H2 a fitness club for cyclists opens in London’s Soho… we take a look
We've had a nose round the H2 club, here's what we found...
A new fitness club, H2, focused on cyclists’ needs has opened in Soho. Spinning, showers, gym, dry cleaning, physio and a bike mechanic are all on site, to send commuters immaculately on to work after working out.
H2 is slap-bang in the heart of London’s media, advertising and entertainment district, and aims to provide cyclists with everything they need to make their commute better.
First, there are 230 secure bicycle parking spaces inside the club, on Josta racks – useful in cramped Soho, where offices are piled on top of each other and many people’s desks will be merely a hop, skip, croissant and cappuccino from the club. Second, there are well-appointed changing rooms, plentiful lockers (which can be hired for permanent storage) and decent showers – to cater for those that want to cycle to work but wouldn’t otherwise have the facilities to avoid all-day stinkiness. H2’s manager, Piers Slater said that in many gym chains, the changing rooms are an afterthought, but that H2 put extra work into making them fit for purpose. He recognises this will be one of the club’s key draws – and they look large enough to withstand the morning and evening rush hours.
H2’s philosophy, he also explained, is that most users will want to do their aerobic exercise – cycling or running – in a park, or out in the country. There are no treadmills or cross-training machines, but for cyclists who want more, there’s a large spin studio. And this is Spinning® – with a capital ‘S’ and an ® – denoting the club’s affiliation to the New York-based programme that guarantees serious quality workouts. The timetable tells you in advance who the instructor will be, and whether the session will be an endurance, interval, strength or race/recovery ride. It also indicates the target heart-rate zones.
Road.cc took part in a class and the Star Trac bikes were brand new (as you’d expect), and much smoother than others we’d tried when piling on the resistance. However, the spinning’s not just for masochists: Slater envisages it coming into its own during the winter, when fewer people will fancy the commute yet will still want to turn their legs over; the classes will also be a way of encouraging new cyclists to commuting, by giving them confidence in the saddle.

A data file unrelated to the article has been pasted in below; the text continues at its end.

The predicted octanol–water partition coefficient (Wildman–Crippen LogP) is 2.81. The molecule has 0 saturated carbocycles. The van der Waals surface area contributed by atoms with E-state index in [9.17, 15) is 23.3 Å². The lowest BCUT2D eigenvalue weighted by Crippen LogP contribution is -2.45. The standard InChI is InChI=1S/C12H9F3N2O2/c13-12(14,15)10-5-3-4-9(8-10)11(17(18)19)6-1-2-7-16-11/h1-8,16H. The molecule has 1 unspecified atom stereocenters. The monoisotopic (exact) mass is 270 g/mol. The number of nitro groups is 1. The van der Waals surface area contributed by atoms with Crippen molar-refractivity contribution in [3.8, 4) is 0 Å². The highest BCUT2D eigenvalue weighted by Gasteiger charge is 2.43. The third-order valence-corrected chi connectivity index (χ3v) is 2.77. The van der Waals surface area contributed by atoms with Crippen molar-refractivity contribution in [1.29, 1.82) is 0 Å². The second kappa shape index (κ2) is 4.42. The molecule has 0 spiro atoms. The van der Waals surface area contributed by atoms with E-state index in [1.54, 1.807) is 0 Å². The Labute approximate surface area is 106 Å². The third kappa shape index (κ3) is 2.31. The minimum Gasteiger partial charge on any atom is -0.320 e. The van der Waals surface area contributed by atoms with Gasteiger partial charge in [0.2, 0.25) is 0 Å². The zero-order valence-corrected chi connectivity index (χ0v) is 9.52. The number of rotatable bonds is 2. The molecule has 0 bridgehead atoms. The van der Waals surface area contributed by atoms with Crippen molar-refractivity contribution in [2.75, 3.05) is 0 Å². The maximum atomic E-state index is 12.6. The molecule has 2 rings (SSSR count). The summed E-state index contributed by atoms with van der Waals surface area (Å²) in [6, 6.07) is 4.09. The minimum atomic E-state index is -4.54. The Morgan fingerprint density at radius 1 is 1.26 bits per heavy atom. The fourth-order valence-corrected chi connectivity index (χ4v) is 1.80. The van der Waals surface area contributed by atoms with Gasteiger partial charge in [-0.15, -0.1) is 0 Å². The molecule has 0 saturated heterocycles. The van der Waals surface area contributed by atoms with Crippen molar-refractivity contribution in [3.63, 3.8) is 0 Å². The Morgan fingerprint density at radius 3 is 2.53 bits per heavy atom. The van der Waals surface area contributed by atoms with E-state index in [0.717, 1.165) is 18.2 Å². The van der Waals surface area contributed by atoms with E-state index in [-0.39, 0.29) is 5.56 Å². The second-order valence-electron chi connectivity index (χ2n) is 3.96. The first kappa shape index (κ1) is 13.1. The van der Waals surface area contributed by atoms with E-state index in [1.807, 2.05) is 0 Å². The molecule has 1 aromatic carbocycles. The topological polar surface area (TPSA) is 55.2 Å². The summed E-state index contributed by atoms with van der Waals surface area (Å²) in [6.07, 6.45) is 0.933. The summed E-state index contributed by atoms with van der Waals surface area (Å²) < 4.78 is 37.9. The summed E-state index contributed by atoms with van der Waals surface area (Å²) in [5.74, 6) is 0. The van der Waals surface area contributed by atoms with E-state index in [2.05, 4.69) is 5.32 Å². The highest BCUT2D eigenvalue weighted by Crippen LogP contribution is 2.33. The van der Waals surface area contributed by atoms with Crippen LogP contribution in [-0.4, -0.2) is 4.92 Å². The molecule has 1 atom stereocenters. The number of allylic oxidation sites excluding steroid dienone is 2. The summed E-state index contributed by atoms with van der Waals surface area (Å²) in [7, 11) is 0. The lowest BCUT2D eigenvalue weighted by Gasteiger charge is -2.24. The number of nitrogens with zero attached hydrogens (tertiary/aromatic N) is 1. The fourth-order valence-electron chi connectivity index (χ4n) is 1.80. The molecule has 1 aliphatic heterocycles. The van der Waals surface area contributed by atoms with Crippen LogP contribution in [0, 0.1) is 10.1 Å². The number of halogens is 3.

Aside from the spinning, there’s a ‘Core Training’ gym. Not as in abs and lower back – though there’s facilities enough to give them a right old working over – but as in concentrated and focused. There are no large racks of free weights – weight-lifters aren’t the target market – but instead kettle bells, medicine balls and a rather frightening looking ‘War machine’ system of pulleys, which is claimed to be a more holistic way of working the body’s muscles. Personal trainers are on hand, and the whole set-up is designed to fit in with the likely needs – and time constraints – of commuters.
While you’re working out, H2 can look after your laundry and dry cleaning, and the in-house workshop can take care of any bike repairs, providing stage one and two servicing. There’s also personal maintenance: osteopathy, physiotherapy, sports and remedial massage, podiatry and acupuncture.
The Soho club is the first of a projected chain: work is underway at a site at London Wall (near the City), and Slater sees eventually sees expansion further afield. If you’re commuting regularly, the concept seems to make a lot of sense – especially when juxtaposed with the alternative cost of a monthly travelcard. The club shows some nice attention to detail – for example, I’m told the women’s changing rooms provide hair straighteners, so that female cyclists can smarten up their helmet hair before the working day. They’ve also pledged not to over-fill the place, and shut the doors to new members when capacity is reached.
Peak-time membership is £27.99 a month; off-peak is £19.99, and that lets you in after 11am. This includes the bike park, gym, showers and changing, and the spin studio when no classes are on. Spin bundles bring the cost down to £3 a class, or heavy spinners can have unlimited access for an all-in price of £44.99 a month.
What are your thoughts? We’d love to hear some feedback from Road.cc readers once they’ve given it a spin.